Wikipedia editors may be guided in this process, at least in part, by a section of a Wikipedia essay (NOTE TO TORI: Wikipedia “essays” are on site commentary pieces written by editors that attempt to provide advice on best practices for editing articles and maintaining the site. I should probably define all terms like this in my introduction, perhaps when I am discussing data sources and methodology.) entitled, “Arguments to avoid in deletion discussions.” (Wikipedia:Arguments to avoid in deletion discussions) One Wikipedia editor involved in the AfD discussions of October 1, 2008 explicitly references the subsection of this essay which provides guidance on using Google to provide evidence for AfD debates. This section, which is subtitled “Google test,” provides Wikipedia editors with the following advice:

Although using a search engine like Google can be useful in determining how common or well-known a particular topic is, a large number of hits on a search engine is no guarantee that the subject is suitable for inclusion in Wikipedia. Similarly, a lack of search engine hits may only indicate that the topic is highly specialized or not generally sourceable via the internet. One would not expect to find thousands of hits on an ancient Estonian god. The search-engine test may, however, be useful as a negative test of popular culture topics which one would expect to see sourced via the Internet. A search on an alleged “Internet meme” that returns only one or two distinct sources is a reasonable indication that the topic is not as notable as has been claimed.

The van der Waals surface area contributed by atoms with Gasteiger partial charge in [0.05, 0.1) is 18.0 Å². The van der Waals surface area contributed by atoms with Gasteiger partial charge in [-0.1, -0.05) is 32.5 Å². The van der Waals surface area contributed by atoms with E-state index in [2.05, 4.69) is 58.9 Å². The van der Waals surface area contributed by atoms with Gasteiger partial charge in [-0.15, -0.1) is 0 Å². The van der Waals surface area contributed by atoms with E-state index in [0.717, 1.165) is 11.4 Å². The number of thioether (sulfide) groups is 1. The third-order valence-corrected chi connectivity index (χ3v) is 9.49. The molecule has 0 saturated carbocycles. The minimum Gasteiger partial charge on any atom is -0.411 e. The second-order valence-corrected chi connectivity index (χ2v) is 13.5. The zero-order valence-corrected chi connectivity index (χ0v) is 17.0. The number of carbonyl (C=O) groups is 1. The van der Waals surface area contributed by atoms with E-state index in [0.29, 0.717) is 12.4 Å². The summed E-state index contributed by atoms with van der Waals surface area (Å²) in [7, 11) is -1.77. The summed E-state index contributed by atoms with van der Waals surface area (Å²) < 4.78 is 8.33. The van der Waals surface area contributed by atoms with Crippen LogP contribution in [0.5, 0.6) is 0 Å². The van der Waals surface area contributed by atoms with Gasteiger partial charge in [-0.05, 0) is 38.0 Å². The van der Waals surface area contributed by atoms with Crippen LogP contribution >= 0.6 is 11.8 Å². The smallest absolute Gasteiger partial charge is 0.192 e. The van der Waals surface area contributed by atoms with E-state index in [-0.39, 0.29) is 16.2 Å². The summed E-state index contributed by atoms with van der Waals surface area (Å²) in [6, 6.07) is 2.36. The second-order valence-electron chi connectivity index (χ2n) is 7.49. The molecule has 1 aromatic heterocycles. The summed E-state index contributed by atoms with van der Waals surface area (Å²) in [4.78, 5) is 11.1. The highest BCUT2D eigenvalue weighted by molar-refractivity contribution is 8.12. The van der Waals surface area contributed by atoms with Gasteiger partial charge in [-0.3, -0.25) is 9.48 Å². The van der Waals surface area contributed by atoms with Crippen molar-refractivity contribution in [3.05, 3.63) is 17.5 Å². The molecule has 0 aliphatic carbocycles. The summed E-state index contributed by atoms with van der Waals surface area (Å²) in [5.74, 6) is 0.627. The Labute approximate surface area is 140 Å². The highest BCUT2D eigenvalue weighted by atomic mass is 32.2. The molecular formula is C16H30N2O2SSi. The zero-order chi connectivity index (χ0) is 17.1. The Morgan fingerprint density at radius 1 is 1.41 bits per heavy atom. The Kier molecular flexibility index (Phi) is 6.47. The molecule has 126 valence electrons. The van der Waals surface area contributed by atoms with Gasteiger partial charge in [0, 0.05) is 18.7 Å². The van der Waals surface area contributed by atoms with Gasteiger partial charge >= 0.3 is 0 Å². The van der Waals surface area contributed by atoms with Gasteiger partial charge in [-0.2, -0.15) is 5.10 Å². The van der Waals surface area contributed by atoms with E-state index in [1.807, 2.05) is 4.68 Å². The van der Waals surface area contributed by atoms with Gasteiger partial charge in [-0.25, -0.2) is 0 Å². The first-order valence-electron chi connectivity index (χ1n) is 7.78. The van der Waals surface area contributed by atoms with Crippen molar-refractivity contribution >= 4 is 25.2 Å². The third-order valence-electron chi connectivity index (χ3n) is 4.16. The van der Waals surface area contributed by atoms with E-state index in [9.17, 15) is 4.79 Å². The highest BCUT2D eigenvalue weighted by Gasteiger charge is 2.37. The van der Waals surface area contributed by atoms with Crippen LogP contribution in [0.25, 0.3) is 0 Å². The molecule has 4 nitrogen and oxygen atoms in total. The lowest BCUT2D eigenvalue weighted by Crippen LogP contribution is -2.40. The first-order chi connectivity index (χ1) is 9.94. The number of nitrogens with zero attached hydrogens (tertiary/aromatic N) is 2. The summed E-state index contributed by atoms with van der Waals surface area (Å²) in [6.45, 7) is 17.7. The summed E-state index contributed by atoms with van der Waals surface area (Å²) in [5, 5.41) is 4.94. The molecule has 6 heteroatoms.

Overall, the quality of the search engine results matters more than the raw number. A more detailed description of the problems that can be encountered using a search engine to determine suitability can be found here: Wikipedia:Search engine test.

Note further that searches using Google’s specialty tools, such as Google Book Search, Google Scholar, and Google News are more likely to return reliable sources that can be useful in improving articles than the default Google web search.

(Wikipedia: Arguments to avoid in deletion discussions)